By John McFerrin
Many, many years ago a coal operator in eastern Kentucky was quoted as saying, “Green? You want green, we’ll just take all the money we’re going to make on this and pin it to the highwall.” At another time and place, not quite so long ago, we had Forest Service managers who appeared to understand their mandate as “getting the cut out.”
That was then; this is now. We are all environmentalists now. The law is different. We now have the National Environmental Policy Act, that grand look before you leap statute which requires that the federal government consider the environmental consequences before it takes any major action. If the attitudes of long ago coal operators and managers still exist, they now come dressed as concerns about efficiency, a prospering community, etc.
The Secretary of the United States Department of Agriculture, which oversees the National Forests, recently issued a directive on Forest policy to the Chief of the Forest Service. According to the press release that announced the directive, it will provide “direction that will serve as a blueprint to help modernize the agency’s systems and approaches to ensure national forests and grasslands continue to meet the needs of the American people.” The press release also notes that under the current administration the Forest Service has sold more timber than it has in 22 years.
In his directive, the Secretary directed the Forest Service to “focus resources on activities that support the productive use of these lands to deliver goods and services efficiently and effectively to meet the needs of our citizens.” Under the directive, the Forest Service will:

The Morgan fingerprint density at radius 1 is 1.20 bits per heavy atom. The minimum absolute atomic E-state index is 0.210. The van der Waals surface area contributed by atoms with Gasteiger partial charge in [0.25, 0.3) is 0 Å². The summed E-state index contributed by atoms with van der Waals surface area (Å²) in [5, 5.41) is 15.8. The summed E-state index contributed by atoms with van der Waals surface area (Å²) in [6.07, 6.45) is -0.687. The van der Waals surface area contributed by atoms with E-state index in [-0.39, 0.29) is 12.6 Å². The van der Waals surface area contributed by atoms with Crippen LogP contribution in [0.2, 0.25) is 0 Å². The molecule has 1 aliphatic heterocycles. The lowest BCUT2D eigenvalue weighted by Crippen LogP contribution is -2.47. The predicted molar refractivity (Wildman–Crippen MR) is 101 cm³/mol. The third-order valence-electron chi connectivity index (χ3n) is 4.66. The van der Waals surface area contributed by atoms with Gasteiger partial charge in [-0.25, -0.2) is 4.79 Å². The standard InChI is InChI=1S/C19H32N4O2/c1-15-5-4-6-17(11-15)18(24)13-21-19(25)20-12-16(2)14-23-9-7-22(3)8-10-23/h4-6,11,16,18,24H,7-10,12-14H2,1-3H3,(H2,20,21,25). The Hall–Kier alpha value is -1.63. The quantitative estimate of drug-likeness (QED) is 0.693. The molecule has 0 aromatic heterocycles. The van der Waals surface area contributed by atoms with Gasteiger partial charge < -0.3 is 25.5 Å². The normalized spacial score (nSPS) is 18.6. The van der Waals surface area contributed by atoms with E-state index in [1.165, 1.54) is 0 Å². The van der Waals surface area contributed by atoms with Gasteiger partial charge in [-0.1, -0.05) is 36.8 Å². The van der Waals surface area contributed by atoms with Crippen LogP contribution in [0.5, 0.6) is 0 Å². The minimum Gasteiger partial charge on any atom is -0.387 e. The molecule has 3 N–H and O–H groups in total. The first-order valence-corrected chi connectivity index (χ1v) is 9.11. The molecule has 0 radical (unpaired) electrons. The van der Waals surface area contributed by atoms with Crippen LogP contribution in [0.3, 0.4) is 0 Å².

- streamline processes and identify new opportunities to increase America’s energy dominance and reduce reliance on foreign countries for critical minerals;
- modernize management practices and reduce regulatory burdens to promote active management on Forest Service lands to support and protect rural communities, critical watersheds, and species habitat; and
- expedite broadband development on Forest Service lands to increase internet connectivity in rural America.
The directive recognizes the requirements of the National Environmental Policy Act and the Forest Service’s obligation to consider the environmental consequences of its decisions, including what projects it approves. The directive says that the Forest Service will
- set time and page limits on the completion of environmental documents, including categorical exclusions, environmental assessments, and environmental impact statements;
- streamline policy to ensure environmental reviews focus on analysis that is required by law and regulation;
- work across the government to initiate the development of policies for alternative procedures to streamline consultation processes and environmental reviews; and expedite compliance with State Historic Preservation Offices for vegetation management and facility and infrastructure improvements
The language is sufficiently vague and bureaucratic that it is difficult to know exactly what it means in practice. We all want efficiency, whether in our energy efficient cars or in pitchers getting the ball to the plate with little wasted motion. When coupled with impositions of time and page length limits on environmental review, however, streamlined starts to look more like a euphemism for rushed and incomplete.
The Forest Service is a big organization. It makes hundreds if not thousands of decisions each year. Whether the new directive makes a difference depends upon how its guidance is applied to each of those decisions. The Forest Service may perform careful and complete environmental reviews of proposed projects. It may carefully consider the effects of energy development or timber cutting in the National Forest and make prudent decisions on such requests.
Or we may be headed back to the old days of getting the cut out.